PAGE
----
3 UI Design Trends to Avoid
Some of the worst UI design trends manage to stay relevant despite widespread criticism. Some of them, such as neumorphism, seem to thrive on creative showcase websites like Dribbble but never make their way into actual apps and websites. There are others, however, that frequently appear in the wild and they often have a negative impact on user’s experiences.
Let’s take a look at three of the worst UI design trends.
Rotated text is hard (or in some cases impossible) for users to read, making it an extremely bad design choice, especially where accessibility is concerned. Since there are already many ways to be artsy and creative while still being able to offer a terrific user experience, this UI design trend is completely unnecessary.
Unnecessary Hamburger Menus
Speaking of unnecessary, a UI design trend that frustrates users quite often is the unnecessary use of a hamburger icon/hidden menu. While it can make layouts appear less cluttered, it often comes at the expense of usability since it forces users to click more than they should need to. Hamburger menus can also reduce discoverability, ensuring that some menu items remain unfound (as the saying goes, “out of sight, out of mind”).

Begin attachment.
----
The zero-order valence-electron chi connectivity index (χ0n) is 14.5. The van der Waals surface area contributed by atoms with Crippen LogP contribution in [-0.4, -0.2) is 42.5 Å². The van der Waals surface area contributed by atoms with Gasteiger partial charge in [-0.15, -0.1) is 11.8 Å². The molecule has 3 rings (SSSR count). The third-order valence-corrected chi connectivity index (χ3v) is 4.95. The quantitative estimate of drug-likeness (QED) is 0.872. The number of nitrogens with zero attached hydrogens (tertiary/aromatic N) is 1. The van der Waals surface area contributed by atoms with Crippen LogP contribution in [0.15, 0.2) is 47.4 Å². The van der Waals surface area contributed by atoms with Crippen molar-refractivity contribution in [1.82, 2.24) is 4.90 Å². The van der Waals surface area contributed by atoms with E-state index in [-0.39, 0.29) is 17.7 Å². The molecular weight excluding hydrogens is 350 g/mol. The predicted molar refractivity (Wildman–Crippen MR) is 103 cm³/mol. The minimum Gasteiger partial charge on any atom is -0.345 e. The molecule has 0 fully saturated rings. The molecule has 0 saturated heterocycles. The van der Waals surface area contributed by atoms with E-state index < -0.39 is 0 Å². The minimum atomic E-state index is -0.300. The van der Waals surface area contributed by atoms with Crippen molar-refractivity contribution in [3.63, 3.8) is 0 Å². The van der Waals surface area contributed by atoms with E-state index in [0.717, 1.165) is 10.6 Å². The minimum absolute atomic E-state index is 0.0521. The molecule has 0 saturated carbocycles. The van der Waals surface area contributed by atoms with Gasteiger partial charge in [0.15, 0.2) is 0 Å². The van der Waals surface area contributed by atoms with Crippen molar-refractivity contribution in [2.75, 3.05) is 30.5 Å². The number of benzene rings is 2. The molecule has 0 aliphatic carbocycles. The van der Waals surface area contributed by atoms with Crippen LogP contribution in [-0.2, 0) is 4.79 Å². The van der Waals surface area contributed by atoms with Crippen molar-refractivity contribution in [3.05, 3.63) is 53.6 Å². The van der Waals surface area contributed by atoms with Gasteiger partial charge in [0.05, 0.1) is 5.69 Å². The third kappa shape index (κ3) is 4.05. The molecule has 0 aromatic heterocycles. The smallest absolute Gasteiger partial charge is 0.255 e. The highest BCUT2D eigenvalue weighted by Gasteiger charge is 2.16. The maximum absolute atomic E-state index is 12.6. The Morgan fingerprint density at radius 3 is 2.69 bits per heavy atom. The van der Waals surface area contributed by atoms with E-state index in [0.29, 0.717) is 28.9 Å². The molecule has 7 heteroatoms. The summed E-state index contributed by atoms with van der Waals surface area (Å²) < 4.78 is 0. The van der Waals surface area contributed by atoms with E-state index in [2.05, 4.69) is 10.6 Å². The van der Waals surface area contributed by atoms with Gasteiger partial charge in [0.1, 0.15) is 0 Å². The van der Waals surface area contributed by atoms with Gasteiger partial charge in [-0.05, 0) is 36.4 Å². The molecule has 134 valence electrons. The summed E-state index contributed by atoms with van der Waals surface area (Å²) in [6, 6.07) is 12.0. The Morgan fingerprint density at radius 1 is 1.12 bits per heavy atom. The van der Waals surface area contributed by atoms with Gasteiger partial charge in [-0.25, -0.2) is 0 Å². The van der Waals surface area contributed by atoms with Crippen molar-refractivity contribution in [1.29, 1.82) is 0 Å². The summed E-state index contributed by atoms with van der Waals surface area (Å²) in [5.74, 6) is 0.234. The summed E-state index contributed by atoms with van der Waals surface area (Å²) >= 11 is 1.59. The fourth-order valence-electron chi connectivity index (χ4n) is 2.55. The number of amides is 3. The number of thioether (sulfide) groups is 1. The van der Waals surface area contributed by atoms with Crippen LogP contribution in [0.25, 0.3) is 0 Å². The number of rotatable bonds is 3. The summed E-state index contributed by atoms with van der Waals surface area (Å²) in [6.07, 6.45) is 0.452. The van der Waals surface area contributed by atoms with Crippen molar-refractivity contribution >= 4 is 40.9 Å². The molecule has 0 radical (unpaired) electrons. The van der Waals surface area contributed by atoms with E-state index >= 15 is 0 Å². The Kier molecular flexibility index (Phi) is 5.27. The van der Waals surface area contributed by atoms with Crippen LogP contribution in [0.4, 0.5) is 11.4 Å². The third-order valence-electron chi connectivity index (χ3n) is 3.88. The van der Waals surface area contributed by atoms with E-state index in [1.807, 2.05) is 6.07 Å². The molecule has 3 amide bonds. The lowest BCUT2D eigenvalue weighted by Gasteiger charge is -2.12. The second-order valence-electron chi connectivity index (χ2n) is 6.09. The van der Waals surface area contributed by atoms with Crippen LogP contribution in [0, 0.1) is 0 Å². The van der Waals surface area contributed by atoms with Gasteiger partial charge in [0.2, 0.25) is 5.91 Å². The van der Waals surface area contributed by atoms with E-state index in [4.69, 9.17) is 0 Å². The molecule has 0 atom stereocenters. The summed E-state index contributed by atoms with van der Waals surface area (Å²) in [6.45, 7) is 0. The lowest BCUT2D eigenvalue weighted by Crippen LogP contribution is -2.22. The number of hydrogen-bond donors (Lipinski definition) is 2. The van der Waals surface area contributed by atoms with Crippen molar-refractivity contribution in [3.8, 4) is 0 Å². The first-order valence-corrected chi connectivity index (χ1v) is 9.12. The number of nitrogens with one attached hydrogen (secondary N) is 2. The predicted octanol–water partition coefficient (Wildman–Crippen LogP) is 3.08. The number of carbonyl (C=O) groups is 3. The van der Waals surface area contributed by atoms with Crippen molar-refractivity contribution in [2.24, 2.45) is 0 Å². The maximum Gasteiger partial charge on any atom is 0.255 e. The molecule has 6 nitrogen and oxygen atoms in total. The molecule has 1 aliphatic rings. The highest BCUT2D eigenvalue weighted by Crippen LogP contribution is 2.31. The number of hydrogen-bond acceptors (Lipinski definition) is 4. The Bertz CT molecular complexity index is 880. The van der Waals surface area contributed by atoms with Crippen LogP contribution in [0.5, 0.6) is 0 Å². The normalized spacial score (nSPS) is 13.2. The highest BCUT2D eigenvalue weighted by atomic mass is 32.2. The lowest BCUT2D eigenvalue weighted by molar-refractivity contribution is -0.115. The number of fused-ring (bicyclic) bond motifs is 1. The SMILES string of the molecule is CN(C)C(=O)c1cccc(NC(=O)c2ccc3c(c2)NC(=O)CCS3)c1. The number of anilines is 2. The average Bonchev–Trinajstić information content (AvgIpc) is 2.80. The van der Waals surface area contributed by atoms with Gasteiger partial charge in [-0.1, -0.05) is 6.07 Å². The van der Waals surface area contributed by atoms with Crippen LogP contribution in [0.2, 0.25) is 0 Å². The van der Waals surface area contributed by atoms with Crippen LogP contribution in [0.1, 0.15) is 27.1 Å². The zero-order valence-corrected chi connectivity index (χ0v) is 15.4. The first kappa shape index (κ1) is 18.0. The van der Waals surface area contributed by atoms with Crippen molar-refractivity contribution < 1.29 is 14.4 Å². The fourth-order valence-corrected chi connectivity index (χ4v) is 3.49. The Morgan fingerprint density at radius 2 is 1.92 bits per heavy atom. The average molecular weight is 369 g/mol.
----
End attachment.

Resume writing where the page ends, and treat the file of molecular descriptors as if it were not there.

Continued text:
Hamburger menus should be used to store less important menu items, to save space (especially for mobile layouts) and to reduce initial cognitive load. In all other cases, hamburger menus are a hindrance.
Scroll jacking means changing the default scroll behaviour of the web browser. While there are some scenarios where scroll jacking can be useful, it’s usually used incorrectly.
The first, worst and most common type of scroll jacking involves increasing the scroll’s momentum, which is widely regarded as a horrid experience due to bugs and the fact that users never expect it.
Another type of scroll jacking is scroll snapping, which is now natively supported by web browsers and considered more acceptable. Scroll snapping results in the scroll position snapping to the closest predefined region once the user releases their touch.
If used incorrectly (i.e., to swipe through content-heavy sections), scroll snapping can result in users experiencing animation jitter, bugs, cut-off content or being totally unable to move to the next section.
Instead, use scroll snapping modestly, for example to help users swipe through gallery items horizontally.
Avoid Bad Design Choices With Sympli Handoff
Handoff isn’t just about design-to-code; it’s also about making design more democratic. When everybody has a say, the risk of making bad design choices is much lower.
Use Sympli Handoff for design reviews to make and resolve contextual comments and confirm functional viability with developers. This helps to ensure that bad design choices don’t make it to the development stage.